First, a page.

The reason I called this Blog post thus so, is because I was born in 1960, so was busy growing up, learning to read and write, watching` Watch with Mother` and the Moon landing, and choosing clothes from the Ladybird catalogue, so no time to `swing` except on a rather bumpy splinter-ridden seat of the swing in the playground.
They say if you remember the `60s you weren`t there…well I most definitely was, along with Blue Peter, milk that froze on the doorstep, the Milky Bar Kid and Topsy and Tim.
So where is this leading you may ask… Well, I absolutely love PINTEREST, a place online where you can store ideas and images that you love, be it for work-many Interior Decorators use it to show clients `storyboards`, or just for pleasure. You can keep them to yourself or `share` your ideas with other `pinners`. Now many of my `boards` feature cool, arty type photographs, with headings such as `My Style`, `Coastal Home`, `Favourite Spaces` and so on. All inspiring and exciting and a good place to find new `stuff`, be it clothes, earrings, places to visit et al. But the other day I started a whole new Pinterest board. One full of memories. A friend , a similar age and newish to Pinterest, started `pinning` photographs of her childhood memories of things from the 1960s, and so it began that we both have gone a little bit mad with it, but hey what fun it is. I have to say I love looking at my `boards` as bar this one titled ` Memories of 1960s and 1970s`, they all look stylish and inspirational. This one looks bit of a mish mash, but it`s very personal and anyone who was born in the same decade as me will be oohing and aaahing like we are. It is all great fun and we have been texting each other re various images we have found online to share with each other. Who remembers those ghastly, but innovative at the time, walk-about hairdryers that had a sort of plastic bath hat affair in which hot air was blown in via heated dryer type funnel thing. I had one and carried it around in 1971 listening to my hero of the time , David Cassidy singing to me(only me of course), and we found pictures of things like Bunsen burners-every school Biology lab had one–a good trick was to fix the rubber tubing to the taps and switch on! What struck me most looking at pictures of old toys and games was that there were toys and games, something that sadly so many children miss out on now in this age of computers. I realised when I saw books like Milly Molly Mandy and the Enid Blyton series of stories like The Elves and the Shoemaker, that I had bought them all again when my son was small, wanting to recreate a few of my childhood memories for him too. Above are just a few of the images I have saved and what they mean to me.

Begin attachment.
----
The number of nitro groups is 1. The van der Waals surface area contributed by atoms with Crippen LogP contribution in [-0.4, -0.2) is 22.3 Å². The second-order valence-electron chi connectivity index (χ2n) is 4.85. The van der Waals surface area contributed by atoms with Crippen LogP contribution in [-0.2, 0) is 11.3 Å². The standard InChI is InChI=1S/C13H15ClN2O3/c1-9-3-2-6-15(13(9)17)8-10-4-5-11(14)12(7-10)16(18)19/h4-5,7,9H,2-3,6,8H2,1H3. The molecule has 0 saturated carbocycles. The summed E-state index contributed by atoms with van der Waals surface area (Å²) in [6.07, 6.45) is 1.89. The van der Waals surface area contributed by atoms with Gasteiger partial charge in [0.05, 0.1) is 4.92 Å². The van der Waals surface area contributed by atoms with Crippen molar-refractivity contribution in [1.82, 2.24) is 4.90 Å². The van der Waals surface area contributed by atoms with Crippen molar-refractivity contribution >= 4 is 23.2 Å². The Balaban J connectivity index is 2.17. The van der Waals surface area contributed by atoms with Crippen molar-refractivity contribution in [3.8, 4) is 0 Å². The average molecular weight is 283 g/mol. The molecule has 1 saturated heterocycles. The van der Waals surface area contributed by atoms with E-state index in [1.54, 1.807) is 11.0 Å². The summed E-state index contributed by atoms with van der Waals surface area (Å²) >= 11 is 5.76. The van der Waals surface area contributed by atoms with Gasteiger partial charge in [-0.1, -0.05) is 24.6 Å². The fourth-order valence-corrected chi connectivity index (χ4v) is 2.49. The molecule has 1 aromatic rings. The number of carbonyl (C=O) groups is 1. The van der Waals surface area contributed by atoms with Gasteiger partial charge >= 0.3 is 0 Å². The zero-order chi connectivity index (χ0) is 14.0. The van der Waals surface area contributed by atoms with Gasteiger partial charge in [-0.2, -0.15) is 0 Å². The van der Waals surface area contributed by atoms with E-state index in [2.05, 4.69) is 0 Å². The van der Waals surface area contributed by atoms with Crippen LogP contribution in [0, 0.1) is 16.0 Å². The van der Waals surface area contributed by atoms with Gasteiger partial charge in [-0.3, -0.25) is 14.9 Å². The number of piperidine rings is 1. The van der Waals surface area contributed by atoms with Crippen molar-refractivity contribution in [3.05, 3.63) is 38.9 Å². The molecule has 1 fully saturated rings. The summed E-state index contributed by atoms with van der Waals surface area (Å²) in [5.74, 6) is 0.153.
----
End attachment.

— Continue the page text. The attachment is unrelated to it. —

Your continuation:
So, the Test card, this seemed to be on the television screen rather a lot, possibly due to the fact that in the 1960s there wasn`t actually a lot on TV.We really only watched BBC of course anyway.
One of my favourite programmes apart from Blue Peter, was Bewitched, which was in black and white and I was allowed to watch (circa 1969 ) after tea and before Brownies.
A 1960s Christmas Cake complete with rather naff festive figures( which came out each year) still with a greying lump of Royal icing attached. I have to admit I trawled Ebay and have bought similiar ones and replicate this now retro look each year.
Two of my favourite books were Topsy and Tim and Milly Molly Mandy, and I still have the full set which I subjected my son too. There was a Topsy and Tim book for each day of the week, and I also loved Milly Molly Mandy`s adventures with Billy Blunt; cooking baked potatoes on the fire and other , to me, rather brave things like sleeping outside…
Sweet cigarettes-horror of horrors to one who hate hat hates smoking. I though I was the epitomy of sophistication sporting one of these. I also had paper ones that if you blew into them you puffed out a talcum powder type waft of something resembling smoke. The sweet cigarettes were only any good if they had a red tip, the plain ones being far less authentic.
Tressy-the doll everyone wanted. She had a rather odd button in the middle of her tummy which you pressed and if you pulled her hair at the same time , it grew, well a long `tress` really, so you could style away and pile it on top of her head. I chewed my doll`s hands to buggery and then the day came when we were allowed to take our dolls to school and I was so embarrassed about her hands, that I fibbed and told everyone that my younger sister had done it.